U.S. Beefs Up Sanctions against Iran


President Barack Obama has ordered new economic sanctions aimed at crippling Iran’s energy sector as well as penalising Chinese and Iraqi banks that have facilitated transactions on behalf of Iran.

According to Reuters, the increased pressure “followed criticism from Republican presidential challenger Mitt Romney that the White House is failing to act strongly enough to stop Iran’s suspected pursuit of nuclear weapons.”

Late last year, the United States had signed into law trade sanctions that prompted some of Iran’s biggest customers to significantly cut purchases to avoid penalties. Following that lead, the European Union also imposed similar oil sanctions which officially went into effect a month ago.

While the Obama’s new executive orders carry the same rules and penalties for nations that insist on purchasing Iranian crude, the new sanctions will aim to penalise foreign banks that handle transcations for the National Iranian Oil Company, or its trading subsidiary Naftiran Intertrade Company.

Additionally, the new sanctions targets China’s Bank of Kunlun and Iraq’s Elaf Islamic bank for providing services to Iranian banks, said Reuters. The Bank of Kunlun is owned by CNPC, China’s largest oil company and whose listed arm is PetroChina. The banks will now be cut off from the US financial system.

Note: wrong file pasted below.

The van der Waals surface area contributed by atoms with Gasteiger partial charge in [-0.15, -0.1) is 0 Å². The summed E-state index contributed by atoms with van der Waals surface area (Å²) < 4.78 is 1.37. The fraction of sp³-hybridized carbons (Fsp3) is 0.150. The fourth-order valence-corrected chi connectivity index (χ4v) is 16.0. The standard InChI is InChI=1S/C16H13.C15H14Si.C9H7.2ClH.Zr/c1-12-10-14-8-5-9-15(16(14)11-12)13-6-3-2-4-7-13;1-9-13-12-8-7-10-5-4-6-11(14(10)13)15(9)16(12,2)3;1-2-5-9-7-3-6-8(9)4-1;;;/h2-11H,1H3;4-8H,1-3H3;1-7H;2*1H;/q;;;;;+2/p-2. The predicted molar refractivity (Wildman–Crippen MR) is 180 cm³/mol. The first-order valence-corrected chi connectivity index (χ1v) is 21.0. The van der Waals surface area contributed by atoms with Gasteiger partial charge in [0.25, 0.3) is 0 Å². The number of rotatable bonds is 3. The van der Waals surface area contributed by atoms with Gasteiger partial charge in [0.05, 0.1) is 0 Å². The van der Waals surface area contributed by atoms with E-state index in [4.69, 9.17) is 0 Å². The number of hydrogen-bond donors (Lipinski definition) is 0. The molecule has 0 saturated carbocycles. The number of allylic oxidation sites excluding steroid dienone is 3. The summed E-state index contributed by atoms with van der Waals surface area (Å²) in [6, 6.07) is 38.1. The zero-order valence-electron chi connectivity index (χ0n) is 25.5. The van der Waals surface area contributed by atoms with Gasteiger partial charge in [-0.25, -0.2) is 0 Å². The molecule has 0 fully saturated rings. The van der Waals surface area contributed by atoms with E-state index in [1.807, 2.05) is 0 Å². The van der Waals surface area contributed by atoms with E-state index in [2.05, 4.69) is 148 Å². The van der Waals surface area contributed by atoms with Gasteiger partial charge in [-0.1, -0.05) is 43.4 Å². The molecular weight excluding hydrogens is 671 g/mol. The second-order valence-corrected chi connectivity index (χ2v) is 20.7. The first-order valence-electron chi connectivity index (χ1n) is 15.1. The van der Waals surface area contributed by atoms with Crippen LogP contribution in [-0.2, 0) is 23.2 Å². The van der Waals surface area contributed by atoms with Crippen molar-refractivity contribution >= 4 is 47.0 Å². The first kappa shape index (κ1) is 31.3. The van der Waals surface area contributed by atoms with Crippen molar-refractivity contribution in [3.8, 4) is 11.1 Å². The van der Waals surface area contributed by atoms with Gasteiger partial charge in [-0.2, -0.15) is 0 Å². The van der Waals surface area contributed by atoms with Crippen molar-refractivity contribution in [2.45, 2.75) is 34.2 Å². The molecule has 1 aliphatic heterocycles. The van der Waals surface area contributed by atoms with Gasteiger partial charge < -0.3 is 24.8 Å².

China responded swiftly with a foreign ministry spokesman Qin Gang saying:

The U.S. has invoked domestic law to impose sanctions on a Chinese financial institution, and this is a serious violation of international rules that harms Chinese interests.

Qin added that the sanctions “will have a negative effect on bilateral Sino-US cooperation.”

At the same time, the FT reports that a new bill “complimentary” to the new sanctions aims to “impose new penalties on companies that insure of ship Iranian oil and to reduce the scope for Iranian companies to reflag their vessels or turn off their tracking systems.”

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Without giving details on how it plans to cope with the increased sanctions, Mahmoud Bahmani, governor of the Iranian central bank, described the sanctions as “no less than a military war”.

Iranian President Mahmoud Ahmadinejad called the international sanctions “ridiculous” and equivalent to “political warfare” that seeks to deny the global energy market of Iranian oil at a time when demand is swelling.

Obama said:

If the Iranian government continues its defiance, there should be no doubt that the United States and our partners will continue to impose increasing consequences.

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